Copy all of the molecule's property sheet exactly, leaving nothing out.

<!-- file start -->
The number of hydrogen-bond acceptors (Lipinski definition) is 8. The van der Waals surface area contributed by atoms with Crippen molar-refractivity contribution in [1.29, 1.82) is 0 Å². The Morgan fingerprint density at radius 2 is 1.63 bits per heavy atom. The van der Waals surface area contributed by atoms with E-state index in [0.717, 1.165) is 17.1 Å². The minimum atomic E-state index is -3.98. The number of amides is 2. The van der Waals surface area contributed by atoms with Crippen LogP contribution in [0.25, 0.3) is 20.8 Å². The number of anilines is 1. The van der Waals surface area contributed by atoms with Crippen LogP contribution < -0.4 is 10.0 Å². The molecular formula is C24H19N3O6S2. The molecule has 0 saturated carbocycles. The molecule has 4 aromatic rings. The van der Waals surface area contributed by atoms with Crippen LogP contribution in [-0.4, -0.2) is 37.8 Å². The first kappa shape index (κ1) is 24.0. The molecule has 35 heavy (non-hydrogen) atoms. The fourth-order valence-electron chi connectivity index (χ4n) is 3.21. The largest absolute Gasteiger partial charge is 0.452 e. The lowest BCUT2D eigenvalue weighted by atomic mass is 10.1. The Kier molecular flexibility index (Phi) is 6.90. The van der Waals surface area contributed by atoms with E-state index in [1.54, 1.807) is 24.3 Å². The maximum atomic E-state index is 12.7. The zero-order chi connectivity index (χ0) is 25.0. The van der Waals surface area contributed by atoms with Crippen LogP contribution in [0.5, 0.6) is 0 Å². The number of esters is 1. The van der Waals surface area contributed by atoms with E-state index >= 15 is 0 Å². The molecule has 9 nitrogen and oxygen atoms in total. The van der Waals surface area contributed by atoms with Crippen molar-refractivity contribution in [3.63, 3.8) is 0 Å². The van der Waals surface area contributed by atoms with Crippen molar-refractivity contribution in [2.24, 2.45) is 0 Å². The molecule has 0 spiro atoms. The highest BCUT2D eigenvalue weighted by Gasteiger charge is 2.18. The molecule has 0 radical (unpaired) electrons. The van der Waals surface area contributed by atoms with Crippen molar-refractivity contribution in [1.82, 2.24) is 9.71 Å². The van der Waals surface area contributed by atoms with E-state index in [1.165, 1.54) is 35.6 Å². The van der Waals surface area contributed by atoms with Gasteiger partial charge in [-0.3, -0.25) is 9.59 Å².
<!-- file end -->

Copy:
The number of hydrogen-bond acceptors (Lipinski definition) is 8. The van der Waals surface area contributed by atoms with Crippen molar-refractivity contribution in [1.29, 1.82) is 0 Å². The Morgan fingerprint density at radius 2 is 1.63 bits per heavy atom. The van der Waals surface area contributed by atoms with E-state index in [0.717, 1.165) is 17.1 Å². The minimum atomic E-state index is -3.98. The number of amides is 2. The van der Waals surface area contributed by atoms with Crippen LogP contribution in [0.25, 0.3) is 20.8 Å². The number of anilines is 1. The van der Waals surface area contributed by atoms with Crippen LogP contribution < -0.4 is 10.0 Å². The molecular formula is C24H19N3O6S2. The molecule has 0 saturated carbocycles. The molecule has 4 aromatic rings. The van der Waals surface area contributed by atoms with Crippen LogP contribution in [-0.4, -0.2) is 37.8 Å². The first kappa shape index (κ1) is 24.0. The molecule has 35 heavy (non-hydrogen) atoms. The fourth-order valence-electron chi connectivity index (χ4n) is 3.21. The largest absolute Gasteiger partial charge is 0.452 e. The lowest BCUT2D eigenvalue weighted by atomic mass is 10.1. The Kier molecular flexibility index (Phi) is 6.90. The van der Waals surface area contributed by atoms with E-state index in [1.54, 1.807) is 24.3 Å². The maximum atomic E-state index is 12.7. The zero-order chi connectivity index (χ0) is 25.0. The van der Waals surface area contributed by atoms with Crippen LogP contribution in [0.5, 0.6) is 0 Å². The number of esters is 1. The van der Waals surface area contributed by atoms with E-state index >= 15 is 0 Å². The molecule has 9 nitrogen and oxygen atoms in total. The van der Waals surface area contributed by atoms with Crippen molar-refractivity contribution in [3.63, 3.8) is 0 Å². The van der Waals surface area contributed by atoms with Crippen molar-refractivity contribution in [2.24, 2.45) is 0 Å². The molecule has 0 spiro atoms. The highest BCUT2D eigenvalue weighted by Gasteiger charge is 2.18. The molecule has 0 radical (unpaired) electrons. The van der Waals surface area contributed by atoms with Crippen molar-refractivity contribution in [1.82, 2.24) is 9.71 Å². The van der Waals surface area contributed by atoms with E-state index in [1.165, 1.54) is 35.6 Å². The van der Waals surface area contributed by atoms with Gasteiger partial charge in [-0.3, -0.25) is 9.59 Å².